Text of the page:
Discrimination survey finds many women still paid less than men

Despite improvements in West Virginia employment law, women still deal with unfair treatment in the workplace. A study from the Pew Research Center interviewed thousands of employed men and women, asking them about discrimination they had experienced while on the job. It concluded that women face approximately eight types of gender-specific discrimination at work.

Female employees are much less likely to receive job-related support from senior leaders than male workers. Additionally, 23 percent of female workers reported that their co-workers and superiors treated them as incompetent based solely on their gender. Couple these statistics with the at least 10 percent of women who say they have missed out on a promotion they were qualified for, and it can be incredibly difficult for some women to get ahead in their career field.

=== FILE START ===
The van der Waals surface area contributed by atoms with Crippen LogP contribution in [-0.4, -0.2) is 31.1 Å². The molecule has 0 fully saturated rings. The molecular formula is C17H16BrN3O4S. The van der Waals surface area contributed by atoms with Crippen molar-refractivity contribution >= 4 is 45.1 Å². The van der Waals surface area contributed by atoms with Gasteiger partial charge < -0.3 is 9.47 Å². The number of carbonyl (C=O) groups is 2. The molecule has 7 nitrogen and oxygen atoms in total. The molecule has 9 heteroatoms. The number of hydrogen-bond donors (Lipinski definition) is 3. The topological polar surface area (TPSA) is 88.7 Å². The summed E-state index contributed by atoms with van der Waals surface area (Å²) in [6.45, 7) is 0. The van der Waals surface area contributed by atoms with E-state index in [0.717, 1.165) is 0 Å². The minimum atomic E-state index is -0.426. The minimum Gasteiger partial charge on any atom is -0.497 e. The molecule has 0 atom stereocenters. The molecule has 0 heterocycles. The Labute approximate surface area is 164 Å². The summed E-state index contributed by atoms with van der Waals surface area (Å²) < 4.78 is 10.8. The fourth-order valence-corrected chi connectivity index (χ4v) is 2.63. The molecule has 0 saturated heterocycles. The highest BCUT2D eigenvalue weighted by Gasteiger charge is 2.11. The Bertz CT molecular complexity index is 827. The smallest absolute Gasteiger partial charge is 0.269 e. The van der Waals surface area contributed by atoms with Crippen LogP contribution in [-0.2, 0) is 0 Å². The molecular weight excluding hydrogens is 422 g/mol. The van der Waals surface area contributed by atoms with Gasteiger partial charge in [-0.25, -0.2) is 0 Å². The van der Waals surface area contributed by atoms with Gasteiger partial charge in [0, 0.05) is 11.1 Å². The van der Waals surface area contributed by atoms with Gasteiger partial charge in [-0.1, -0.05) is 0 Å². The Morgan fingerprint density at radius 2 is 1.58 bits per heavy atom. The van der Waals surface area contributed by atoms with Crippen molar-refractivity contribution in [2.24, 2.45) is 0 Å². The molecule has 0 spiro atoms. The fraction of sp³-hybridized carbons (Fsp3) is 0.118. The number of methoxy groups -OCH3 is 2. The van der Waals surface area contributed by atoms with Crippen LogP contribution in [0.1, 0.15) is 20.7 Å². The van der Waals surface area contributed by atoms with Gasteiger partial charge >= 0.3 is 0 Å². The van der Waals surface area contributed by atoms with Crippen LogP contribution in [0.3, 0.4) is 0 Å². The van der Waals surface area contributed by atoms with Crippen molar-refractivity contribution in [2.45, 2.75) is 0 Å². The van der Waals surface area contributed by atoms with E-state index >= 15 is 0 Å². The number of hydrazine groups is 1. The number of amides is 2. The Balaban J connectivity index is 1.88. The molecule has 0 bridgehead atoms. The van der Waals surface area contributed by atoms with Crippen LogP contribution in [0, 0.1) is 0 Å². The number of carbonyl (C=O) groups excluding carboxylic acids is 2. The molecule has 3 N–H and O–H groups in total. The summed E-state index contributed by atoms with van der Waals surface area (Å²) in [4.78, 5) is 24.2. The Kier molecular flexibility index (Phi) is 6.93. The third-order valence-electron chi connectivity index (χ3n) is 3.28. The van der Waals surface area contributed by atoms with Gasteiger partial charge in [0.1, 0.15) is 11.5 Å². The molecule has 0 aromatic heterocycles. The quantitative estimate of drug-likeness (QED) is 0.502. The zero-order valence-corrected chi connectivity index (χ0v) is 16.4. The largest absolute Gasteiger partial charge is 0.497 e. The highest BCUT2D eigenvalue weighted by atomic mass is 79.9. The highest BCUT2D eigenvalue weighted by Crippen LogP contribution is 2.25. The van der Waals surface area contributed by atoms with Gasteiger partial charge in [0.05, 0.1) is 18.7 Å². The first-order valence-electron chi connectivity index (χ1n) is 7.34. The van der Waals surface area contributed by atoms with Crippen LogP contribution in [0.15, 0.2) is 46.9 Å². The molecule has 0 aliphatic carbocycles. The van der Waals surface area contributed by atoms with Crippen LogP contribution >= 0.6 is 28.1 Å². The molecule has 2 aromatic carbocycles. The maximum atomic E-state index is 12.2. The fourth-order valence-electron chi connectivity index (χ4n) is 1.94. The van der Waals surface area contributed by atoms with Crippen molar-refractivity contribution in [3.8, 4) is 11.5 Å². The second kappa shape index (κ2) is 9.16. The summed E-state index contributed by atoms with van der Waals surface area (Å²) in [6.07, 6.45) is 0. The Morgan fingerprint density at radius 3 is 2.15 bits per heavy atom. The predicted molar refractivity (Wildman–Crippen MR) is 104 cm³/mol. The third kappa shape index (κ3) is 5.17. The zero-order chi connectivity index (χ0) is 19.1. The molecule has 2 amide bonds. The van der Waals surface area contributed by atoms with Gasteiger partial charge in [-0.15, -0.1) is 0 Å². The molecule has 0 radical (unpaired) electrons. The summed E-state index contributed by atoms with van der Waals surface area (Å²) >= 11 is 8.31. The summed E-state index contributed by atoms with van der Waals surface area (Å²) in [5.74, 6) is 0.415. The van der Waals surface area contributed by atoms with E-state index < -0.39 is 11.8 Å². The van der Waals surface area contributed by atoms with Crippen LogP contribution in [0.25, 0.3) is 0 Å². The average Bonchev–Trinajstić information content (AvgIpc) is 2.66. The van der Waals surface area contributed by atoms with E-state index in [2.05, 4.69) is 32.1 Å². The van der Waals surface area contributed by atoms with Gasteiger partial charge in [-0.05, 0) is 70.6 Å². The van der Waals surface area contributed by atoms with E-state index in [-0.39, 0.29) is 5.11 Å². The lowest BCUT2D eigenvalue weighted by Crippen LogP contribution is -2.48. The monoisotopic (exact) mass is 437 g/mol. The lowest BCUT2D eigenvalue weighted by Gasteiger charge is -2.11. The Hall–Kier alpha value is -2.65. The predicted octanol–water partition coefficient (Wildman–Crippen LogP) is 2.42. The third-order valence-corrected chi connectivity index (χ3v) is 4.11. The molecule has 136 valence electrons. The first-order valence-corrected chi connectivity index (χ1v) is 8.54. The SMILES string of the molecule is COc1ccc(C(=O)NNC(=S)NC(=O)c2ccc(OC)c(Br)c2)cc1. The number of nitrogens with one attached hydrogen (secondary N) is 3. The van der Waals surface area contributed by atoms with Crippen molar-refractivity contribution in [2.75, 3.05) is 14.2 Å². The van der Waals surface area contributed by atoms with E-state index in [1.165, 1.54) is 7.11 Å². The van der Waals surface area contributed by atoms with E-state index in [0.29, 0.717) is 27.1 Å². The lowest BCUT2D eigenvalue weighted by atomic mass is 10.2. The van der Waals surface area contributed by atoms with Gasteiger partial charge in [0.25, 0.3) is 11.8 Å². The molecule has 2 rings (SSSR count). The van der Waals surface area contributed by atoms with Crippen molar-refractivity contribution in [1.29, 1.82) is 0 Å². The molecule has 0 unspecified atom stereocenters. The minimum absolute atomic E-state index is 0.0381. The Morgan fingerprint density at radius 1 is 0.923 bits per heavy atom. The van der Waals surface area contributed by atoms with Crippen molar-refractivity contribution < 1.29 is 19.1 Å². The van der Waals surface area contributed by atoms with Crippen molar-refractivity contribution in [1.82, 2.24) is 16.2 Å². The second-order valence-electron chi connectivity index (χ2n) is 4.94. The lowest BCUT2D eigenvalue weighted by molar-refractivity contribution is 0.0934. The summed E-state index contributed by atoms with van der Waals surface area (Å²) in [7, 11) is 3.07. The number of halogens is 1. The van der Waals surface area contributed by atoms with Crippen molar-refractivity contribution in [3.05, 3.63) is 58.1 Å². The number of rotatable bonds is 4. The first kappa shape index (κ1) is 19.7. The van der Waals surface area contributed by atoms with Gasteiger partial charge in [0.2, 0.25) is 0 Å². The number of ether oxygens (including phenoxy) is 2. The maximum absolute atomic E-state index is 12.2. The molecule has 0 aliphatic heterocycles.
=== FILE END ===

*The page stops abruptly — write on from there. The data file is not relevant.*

Pay differences are still starkly different between female and male employees. Only 5 percent of men report that they were ever paid less than one of their female co-workers who performed the same job, while 25 percent of women have experienced earning less than male counterparts. Higher earners who typically have more education experience pay discrimination at a higher rate than women with smaller family incomes.

Workplace discrimination of any kind undermines the expectation of West Virginia workers -- that they will be treated based on their abilities. Many victims of discrimination have a deep desire to affect change that will protect other workers from similar experiences. This is usually best accomplished through a discrimination suit, which can force employers to implement better policies while also providing necessary compensation for victims.

Source: Pew Research Center, "Gender discrimination comes in many forms for today's working women", Kim Parker and Cary Funk, Dec. 14, 2017

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